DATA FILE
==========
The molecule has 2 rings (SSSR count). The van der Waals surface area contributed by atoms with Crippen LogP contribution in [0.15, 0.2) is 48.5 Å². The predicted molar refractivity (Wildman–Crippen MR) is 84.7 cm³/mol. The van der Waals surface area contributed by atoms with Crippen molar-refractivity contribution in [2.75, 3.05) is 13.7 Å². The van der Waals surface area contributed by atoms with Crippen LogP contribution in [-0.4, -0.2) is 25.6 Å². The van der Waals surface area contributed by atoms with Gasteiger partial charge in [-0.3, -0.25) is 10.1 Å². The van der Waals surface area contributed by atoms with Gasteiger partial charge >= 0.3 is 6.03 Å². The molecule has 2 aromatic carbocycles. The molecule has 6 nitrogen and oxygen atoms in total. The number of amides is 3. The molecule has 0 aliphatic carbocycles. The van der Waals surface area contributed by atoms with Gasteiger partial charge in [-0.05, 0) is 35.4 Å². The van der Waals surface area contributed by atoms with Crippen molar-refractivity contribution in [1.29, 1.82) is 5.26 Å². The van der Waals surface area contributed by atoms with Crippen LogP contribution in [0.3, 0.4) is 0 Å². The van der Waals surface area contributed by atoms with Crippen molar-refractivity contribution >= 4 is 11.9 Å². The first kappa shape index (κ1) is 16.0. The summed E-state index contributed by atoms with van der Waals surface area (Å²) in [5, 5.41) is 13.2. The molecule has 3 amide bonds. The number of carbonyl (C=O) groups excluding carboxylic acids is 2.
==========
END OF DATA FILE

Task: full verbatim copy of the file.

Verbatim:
The molecule has 2 rings (SSSR count). The van der Waals surface area contributed by atoms with Crippen LogP contribution in [0.15, 0.2) is 48.5 Å². The predicted molar refractivity (Wildman–Crippen MR) is 84.7 cm³/mol. The van der Waals surface area contributed by atoms with Crippen molar-refractivity contribution in [2.75, 3.05) is 13.7 Å². The van der Waals surface area contributed by atoms with Crippen LogP contribution in [-0.4, -0.2) is 25.6 Å². The van der Waals surface area contributed by atoms with Gasteiger partial charge in [-0.3, -0.25) is 10.1 Å². The van der Waals surface area contributed by atoms with Gasteiger partial charge >= 0.3 is 6.03 Å². The molecule has 2 aromatic carbocycles. The molecule has 6 nitrogen and oxygen atoms in total. The number of amides is 3. The molecule has 0 aliphatic carbocycles. The van der Waals surface area contributed by atoms with Gasteiger partial charge in [-0.05, 0) is 35.4 Å². The van der Waals surface area contributed by atoms with Crippen molar-refractivity contribution in [1.29, 1.82) is 5.26 Å². The van der Waals surface area contributed by atoms with Crippen LogP contribution in [0.3, 0.4) is 0 Å². The van der Waals surface area contributed by atoms with Crippen molar-refractivity contribution >= 4 is 11.9 Å². The first kappa shape index (κ1) is 16.0. The summed E-state index contributed by atoms with van der Waals surface area (Å²) in [5, 5.41) is 13.2. The molecule has 3 amide bonds. The number of carbonyl (C=O) groups excluding carboxylic acids is 2.